Q&A Matthew Williams – Mondelez’s UK chief marketer

Mondelez’s UK chief marketer discusses reconciling Cadbury’s rich heritage with using new tech channels, and the challenges facing today’s marketers.

Matthew Williams
Matthew receiving his MW Engage award from Claudia Winkleman

Marketing Week: Why did you go into marketing and what did you learn at your first company L’Oréal?

Matthew Williams (MW): I have always been a curious person and wonder why people do what they do. I first had the idea of doing marketing when I was stacking shelves in a supermarket and wondered why people bought what they did.

L’Oréal was a great opportunity to learn about how to do marketing and how to work with agencies – it was a fast-paced environment with the opportunity to work from concept to being in-store. You could get from the concept idea to being a product in Boots within five months.


Mondelez is placing great importance on a real-time marketing strategy – what is your definition of that and how will it evolve?

MW: For us, real-time marketing is as simple as talking to the target audience about things that are relevant to them when those things are most relevant, for example Cadbury’s activity at the Brit Awards this year. Everyone knew the Brit Awards were happening so it was a case of, how do we talk to customers in that moment? 

Over time there will be more communications messages and I do not see that stopping. But you have to make something that can pay back to your brand in the long term. It’s easy to get into a conversation with people but it is difficult to leave them with a different or more positive attitude to your brand afterwards.


Mondelez is also focusing on ‘storytelling at scale’. What opportunities does this present?

MW: There is different media we can spend money on to get our message out to more people but we do have to get the right balance so we are sending out the right number of communications. If a brand keeps trying to connect with you in a way that is not relevant, it’s irritating.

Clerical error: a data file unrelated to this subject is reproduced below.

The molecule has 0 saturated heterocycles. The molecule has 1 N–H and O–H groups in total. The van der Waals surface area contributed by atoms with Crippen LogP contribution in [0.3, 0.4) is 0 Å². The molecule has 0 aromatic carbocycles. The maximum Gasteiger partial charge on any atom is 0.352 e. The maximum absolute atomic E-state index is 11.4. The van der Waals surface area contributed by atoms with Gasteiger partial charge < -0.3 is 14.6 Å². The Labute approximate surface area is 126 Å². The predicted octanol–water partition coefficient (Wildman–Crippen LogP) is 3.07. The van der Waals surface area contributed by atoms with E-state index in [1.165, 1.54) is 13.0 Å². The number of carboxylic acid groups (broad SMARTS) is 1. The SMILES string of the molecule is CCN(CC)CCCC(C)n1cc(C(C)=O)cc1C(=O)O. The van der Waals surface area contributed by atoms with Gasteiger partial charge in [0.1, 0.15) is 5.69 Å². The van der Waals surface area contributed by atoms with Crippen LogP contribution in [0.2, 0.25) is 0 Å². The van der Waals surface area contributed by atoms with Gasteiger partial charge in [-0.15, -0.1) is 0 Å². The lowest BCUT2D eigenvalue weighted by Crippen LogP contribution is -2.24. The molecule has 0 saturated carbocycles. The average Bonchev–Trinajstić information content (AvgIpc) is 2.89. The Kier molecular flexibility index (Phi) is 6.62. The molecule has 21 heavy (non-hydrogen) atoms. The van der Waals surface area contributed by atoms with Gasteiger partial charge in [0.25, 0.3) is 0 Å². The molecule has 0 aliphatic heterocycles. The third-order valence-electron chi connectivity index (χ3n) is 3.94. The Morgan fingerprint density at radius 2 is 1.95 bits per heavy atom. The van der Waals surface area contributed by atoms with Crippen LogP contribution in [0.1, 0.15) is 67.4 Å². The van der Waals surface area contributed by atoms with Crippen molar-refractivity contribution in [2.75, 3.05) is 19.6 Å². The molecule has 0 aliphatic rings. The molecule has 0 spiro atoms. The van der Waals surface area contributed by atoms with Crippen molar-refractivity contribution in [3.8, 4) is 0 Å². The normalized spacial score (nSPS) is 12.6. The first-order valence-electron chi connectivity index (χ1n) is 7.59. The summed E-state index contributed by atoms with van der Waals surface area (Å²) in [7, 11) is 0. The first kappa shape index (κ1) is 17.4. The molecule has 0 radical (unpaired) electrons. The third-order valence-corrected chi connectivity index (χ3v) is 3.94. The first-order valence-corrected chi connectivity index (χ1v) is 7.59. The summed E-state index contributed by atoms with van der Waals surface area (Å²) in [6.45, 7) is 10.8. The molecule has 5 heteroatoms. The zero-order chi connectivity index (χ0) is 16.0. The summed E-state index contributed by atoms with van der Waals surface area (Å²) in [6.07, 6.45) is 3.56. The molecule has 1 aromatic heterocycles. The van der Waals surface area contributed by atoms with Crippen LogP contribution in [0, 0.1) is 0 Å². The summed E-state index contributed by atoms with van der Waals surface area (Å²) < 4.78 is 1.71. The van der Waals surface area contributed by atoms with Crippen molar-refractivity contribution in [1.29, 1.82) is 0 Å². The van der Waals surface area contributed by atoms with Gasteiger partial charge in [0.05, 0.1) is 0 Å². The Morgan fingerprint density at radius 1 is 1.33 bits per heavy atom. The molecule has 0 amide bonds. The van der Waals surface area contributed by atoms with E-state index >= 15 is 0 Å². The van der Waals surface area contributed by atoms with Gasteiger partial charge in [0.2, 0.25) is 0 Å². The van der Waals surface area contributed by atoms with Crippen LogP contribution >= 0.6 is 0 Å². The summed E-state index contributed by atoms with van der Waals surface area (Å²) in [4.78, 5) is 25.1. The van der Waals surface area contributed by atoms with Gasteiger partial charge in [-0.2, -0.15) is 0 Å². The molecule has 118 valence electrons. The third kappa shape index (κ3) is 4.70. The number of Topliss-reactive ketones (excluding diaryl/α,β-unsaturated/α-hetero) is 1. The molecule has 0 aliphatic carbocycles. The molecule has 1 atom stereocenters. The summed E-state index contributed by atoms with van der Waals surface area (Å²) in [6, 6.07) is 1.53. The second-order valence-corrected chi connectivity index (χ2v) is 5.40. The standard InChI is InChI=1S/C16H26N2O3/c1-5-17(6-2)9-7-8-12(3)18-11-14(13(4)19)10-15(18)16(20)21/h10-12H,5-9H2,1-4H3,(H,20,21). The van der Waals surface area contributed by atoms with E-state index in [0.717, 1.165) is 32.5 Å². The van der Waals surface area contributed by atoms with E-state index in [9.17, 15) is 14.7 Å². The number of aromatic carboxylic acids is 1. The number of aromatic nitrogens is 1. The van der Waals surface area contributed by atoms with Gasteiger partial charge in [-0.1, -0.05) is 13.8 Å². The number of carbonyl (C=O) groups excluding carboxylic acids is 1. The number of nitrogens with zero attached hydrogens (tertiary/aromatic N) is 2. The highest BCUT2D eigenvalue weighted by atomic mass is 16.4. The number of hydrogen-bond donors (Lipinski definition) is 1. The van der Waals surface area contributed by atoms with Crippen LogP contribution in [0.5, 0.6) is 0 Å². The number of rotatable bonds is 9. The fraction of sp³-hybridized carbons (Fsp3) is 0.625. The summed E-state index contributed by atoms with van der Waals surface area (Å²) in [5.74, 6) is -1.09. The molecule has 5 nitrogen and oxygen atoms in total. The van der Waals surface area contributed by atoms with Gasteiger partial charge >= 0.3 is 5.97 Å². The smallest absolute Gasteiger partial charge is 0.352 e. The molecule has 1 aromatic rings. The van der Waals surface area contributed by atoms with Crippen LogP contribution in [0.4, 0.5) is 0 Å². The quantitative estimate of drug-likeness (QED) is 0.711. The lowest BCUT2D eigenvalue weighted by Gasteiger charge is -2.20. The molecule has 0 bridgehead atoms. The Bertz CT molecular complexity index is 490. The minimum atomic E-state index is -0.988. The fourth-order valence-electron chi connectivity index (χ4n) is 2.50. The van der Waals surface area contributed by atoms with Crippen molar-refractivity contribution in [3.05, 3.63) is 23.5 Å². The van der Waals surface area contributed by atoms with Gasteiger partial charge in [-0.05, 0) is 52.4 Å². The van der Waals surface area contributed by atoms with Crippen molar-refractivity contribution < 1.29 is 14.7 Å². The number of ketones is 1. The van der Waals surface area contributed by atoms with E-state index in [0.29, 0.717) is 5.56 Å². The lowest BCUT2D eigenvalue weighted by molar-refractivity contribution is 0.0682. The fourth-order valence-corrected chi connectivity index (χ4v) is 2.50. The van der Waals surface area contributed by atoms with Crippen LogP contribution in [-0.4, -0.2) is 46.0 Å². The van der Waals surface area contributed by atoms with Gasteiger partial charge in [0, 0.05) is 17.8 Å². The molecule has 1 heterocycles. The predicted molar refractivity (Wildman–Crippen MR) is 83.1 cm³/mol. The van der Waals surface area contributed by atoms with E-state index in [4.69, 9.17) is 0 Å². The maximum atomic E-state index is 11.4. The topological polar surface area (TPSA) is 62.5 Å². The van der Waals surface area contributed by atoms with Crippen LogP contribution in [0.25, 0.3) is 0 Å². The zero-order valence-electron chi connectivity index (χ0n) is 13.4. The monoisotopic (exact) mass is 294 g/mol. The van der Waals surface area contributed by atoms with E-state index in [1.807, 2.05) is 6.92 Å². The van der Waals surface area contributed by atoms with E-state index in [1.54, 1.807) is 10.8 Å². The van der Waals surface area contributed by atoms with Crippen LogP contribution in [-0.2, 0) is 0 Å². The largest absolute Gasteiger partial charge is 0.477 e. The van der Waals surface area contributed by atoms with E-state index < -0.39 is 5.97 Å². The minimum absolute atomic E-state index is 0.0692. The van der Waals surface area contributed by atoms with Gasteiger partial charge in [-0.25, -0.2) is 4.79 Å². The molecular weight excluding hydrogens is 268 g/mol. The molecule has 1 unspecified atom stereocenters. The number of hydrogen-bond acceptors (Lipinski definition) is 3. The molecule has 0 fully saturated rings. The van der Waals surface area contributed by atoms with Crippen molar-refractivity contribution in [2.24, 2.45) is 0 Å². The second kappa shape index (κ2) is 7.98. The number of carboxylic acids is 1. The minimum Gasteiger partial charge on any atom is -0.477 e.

With the Brits we took the message out of social media to out-of-home and some of the major London stations that evening. I think that’s the future: people see social media in a limited mindset when actually there are opportunities all around.

We try to do a mix of things based on a calendar of events as well as opportunistically. It’s about identifying those opportunities that fit with the brand. Next year we already know 40 to 50 per cent of the events we will try to focus on, and the rest we will choose nearer the time.


MW: It’s difficult but we have been able to do it by looking at measurements of online conversations and buzz. We have been able to link positive buzz to sales. We cannot link sales on a particular date with a post or activity on that day but on a macro-level we do know these things do pay back.


How does Cadbury plan to work with proximity marketing tools such as beacons?

MW: We are a company where 80 per cent of purchase decisions are made in the last three seconds [before the till], so RFID (radio frequency identification) and beacons are very important to us, and we are working with a number of retail partners. Historically, we have done vouchers and coupons that are available on mobile in certain stores. These projects have been successful but expensive to do. This technology does influence shopper behaviour – chocolate is an impulse category and does affect what people do in-store. Finding a more effective and efficient way of doing it is the challenge.


What is your take on the role of traditional media channels?

MW: I see things in patterns and there is an evolution of things I first saw 10 years ago – the challenge of how to continue to reach people cost-effectively. For every TV post and newspaper ad, there are fewer people seeing it than a decade ago. In FMCG, when we need to reach a lot of people we need to redouble our efforts to cut through the clutter. There’s never been as much clutter as there is today and there will be more in future.

But I think there is always a need for contacting people on a mass scale. We still use TV and outdoor in the UK because they still reach the most people, and quickly.




How have Cadbury’s marketers managed to get board backing for investment in new tech channels?